Thursday, February 11, 2010

The desire to be a good mom

When I was talking to my mom last night, I told her I was making my first batch of homemade yogurt.

“I used to do that all the time,” she said. I couldn’t remember her making regular yogurt. But I did remember her making yogurt popsicles and I associate them with very positive memories. 25-30 years later, I still remember this homemade treat she took the time to make. I also remember, with the same or greater vividness, the horrible powdered milk we grew up on and the terrible lumps it would leave on top of the cereal. I want to gag just thinking about it.

In every decision, there is a tradeoff. Decisions as small as what type of milk to use, what to serve to eat, what to do together and what to do as an individual all have tradeoffs. I’m not going to be a slave to my child or society, sacrificing myself so that he can have everything perfect. But I also want him to have the best I can reasonably provide. Most of all, I want all of use to be able to look bad fondly on these times. I want to remember a life as a mother, a professional and an individual. I want River to recall feelings of safety, warmth, exploration and happiness. Unfortunately, negative memories make a stronger impact on the brain and they are more likely to be remembered than the positive ones. But I want to limit his gag reflexes decades down the road. I want him to remember treats, activities, moments created for him with love.

Basically, I want him to think I’m a good mom. I want him to be happy he ended up with us. I want him to believe that I did my best and that the best was good enough. I worried about this a lot before River was born, due to my own rocky relationship with my mother. While I was rather removed from the developing fetus during pregnancy, after his birth the connection happened naturally. I leave him with ease and frequency, but I return to him happy and ready to spend quality time with him.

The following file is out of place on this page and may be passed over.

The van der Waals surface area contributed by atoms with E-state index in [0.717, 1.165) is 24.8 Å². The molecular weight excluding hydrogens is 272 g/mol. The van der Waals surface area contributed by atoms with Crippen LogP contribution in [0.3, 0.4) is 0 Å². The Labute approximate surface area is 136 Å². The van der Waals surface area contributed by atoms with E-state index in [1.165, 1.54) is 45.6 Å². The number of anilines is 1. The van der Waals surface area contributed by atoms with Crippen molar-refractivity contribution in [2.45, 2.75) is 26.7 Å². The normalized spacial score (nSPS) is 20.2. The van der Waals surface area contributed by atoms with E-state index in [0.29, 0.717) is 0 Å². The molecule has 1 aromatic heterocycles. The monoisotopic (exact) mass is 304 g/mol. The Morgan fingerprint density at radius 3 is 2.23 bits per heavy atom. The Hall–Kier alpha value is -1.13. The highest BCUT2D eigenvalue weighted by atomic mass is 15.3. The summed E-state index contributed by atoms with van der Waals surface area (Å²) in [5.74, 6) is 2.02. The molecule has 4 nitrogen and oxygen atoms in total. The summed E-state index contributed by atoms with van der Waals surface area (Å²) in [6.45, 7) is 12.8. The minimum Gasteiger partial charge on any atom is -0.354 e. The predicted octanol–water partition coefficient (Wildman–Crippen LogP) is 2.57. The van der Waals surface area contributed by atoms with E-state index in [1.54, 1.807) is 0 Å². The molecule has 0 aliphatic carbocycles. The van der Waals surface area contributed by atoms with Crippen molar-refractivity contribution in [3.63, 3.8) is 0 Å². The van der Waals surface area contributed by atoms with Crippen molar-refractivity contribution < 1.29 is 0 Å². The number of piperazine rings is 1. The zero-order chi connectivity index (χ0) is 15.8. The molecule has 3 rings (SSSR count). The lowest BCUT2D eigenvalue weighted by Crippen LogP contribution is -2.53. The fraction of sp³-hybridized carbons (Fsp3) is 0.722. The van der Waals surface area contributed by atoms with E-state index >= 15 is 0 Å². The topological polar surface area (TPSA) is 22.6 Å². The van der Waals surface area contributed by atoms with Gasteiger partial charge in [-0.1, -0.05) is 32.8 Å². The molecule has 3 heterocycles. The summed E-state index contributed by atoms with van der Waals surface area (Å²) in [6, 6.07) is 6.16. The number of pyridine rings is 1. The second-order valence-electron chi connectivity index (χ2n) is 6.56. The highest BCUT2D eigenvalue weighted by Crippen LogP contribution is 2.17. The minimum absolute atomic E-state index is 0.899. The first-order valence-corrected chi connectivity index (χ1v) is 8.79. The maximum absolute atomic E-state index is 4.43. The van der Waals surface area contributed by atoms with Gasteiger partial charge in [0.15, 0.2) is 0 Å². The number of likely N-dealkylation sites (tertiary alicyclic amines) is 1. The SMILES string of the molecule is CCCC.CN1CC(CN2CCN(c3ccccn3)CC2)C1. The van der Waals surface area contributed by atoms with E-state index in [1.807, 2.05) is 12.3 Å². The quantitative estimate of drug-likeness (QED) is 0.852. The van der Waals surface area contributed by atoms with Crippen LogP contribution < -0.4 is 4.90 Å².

Right now, I know I’m a good mom in his eyes. He loves me, he idolizes me and I can see and feel it in our interactions. Sometimes I feel undeserving. Other times I feel it’s only natural, because I love him with equal force. Other than his scary fall into the pool last summer, I don’t think he has any negative memories so far. His life has been a vale of happiness. He laughs and smiles and intently observes the world around him for most of the day.

I try not to think about it too much, but a little nagging sense tells me it won’t always be like this. What will happen when he ventures out more into society and meets the moms of other kids, moms that for a variety of reasons he might think do a better job? Will he then be disappointed in me, dissatisfied? He will have frightening, troubling, perhaps horrific experiences as he moves on in life. Will he blame me for not protecting him adequately? If something happens to me, will he blame me for not protecting myself adequately?

I can only do my best. But I want to be a good mom. I want him to grow up and tell his kids about a happy and secure childhood. I don’t want to screw up.

1 comment:

Lainey Wright said...

What scary fall into the pool??? -what did I miss??

Also, your mom's powdered milk memories make me gag too! -gak, gag, ak!!